This is a 1993 collection of fourteen essays by America's leading historians and literary critics which evaluates the importance of Frederick Douglass in his own day and on into the twentieth century. As a result of the research and interpretation in both literary and historical studies, Frederick Douglass has assumed a central place in the revival of interest in the multicultural study of American literature. His autobiographies are fundamental case studies of the slave narratives that form the basis of African-American culture. His remarkable achievements as abolitionist orator, journalist, and writer of fiction and historical essays have made him a pivotal figure in a variety of disciplines. The essays examine Douglass' own views on gender and class, as well as racial issues, and place his thought and writings in the context of debates about slavery and freedom that dominated the intellectual landscape of nineteenth-century America.This is a 1993 collection of fourteen essays by Americaa#39;s leading historians and literary critics which evaluates the importance of Frederick Douglass in his own day and on into the twentieth century.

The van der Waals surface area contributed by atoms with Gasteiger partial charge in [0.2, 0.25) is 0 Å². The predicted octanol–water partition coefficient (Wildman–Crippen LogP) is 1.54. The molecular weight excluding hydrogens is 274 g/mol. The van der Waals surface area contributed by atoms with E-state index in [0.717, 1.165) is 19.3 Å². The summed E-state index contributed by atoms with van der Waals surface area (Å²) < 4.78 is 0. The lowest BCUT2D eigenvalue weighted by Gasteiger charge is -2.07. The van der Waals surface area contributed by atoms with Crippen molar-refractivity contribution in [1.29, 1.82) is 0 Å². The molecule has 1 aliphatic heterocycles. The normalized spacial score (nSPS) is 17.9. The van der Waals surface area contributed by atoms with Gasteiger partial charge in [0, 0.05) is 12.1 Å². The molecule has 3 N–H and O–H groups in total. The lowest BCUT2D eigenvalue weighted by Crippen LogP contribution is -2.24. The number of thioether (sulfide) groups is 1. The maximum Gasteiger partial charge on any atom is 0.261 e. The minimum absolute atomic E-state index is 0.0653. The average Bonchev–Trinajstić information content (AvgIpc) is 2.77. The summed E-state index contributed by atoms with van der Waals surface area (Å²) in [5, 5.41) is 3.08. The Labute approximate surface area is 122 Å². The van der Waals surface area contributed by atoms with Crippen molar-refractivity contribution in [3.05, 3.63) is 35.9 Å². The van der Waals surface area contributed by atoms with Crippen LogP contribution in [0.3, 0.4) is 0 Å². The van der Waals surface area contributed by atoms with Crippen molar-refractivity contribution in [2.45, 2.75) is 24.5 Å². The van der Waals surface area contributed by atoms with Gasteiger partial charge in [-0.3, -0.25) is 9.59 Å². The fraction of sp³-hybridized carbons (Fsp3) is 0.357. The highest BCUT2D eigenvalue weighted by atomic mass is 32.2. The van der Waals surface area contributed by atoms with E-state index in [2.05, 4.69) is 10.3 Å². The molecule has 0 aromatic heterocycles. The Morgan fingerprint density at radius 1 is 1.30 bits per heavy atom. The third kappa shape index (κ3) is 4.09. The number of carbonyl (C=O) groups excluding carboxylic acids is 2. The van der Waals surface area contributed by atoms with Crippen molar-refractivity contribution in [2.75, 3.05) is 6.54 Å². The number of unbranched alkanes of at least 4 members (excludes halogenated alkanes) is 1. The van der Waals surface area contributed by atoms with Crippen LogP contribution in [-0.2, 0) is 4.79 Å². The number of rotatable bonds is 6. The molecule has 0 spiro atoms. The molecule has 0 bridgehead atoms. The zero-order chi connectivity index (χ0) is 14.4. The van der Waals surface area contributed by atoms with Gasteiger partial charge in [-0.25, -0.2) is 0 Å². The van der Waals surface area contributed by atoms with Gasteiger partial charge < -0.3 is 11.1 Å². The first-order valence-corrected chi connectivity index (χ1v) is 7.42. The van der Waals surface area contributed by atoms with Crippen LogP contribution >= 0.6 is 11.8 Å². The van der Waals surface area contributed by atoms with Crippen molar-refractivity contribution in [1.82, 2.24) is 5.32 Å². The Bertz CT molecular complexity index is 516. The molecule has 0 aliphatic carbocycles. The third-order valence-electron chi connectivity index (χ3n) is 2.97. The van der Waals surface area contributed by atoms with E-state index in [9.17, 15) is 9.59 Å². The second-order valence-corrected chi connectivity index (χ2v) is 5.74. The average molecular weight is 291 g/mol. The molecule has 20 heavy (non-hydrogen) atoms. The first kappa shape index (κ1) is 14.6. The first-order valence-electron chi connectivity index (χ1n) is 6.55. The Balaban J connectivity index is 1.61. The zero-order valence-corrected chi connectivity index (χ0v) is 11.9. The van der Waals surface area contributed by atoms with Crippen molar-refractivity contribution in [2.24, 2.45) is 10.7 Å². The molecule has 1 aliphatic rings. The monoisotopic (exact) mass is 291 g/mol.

|Author||:||Eric J. Sundquist|
|Publisher||:||Cambridge University Press - 1993-02-26|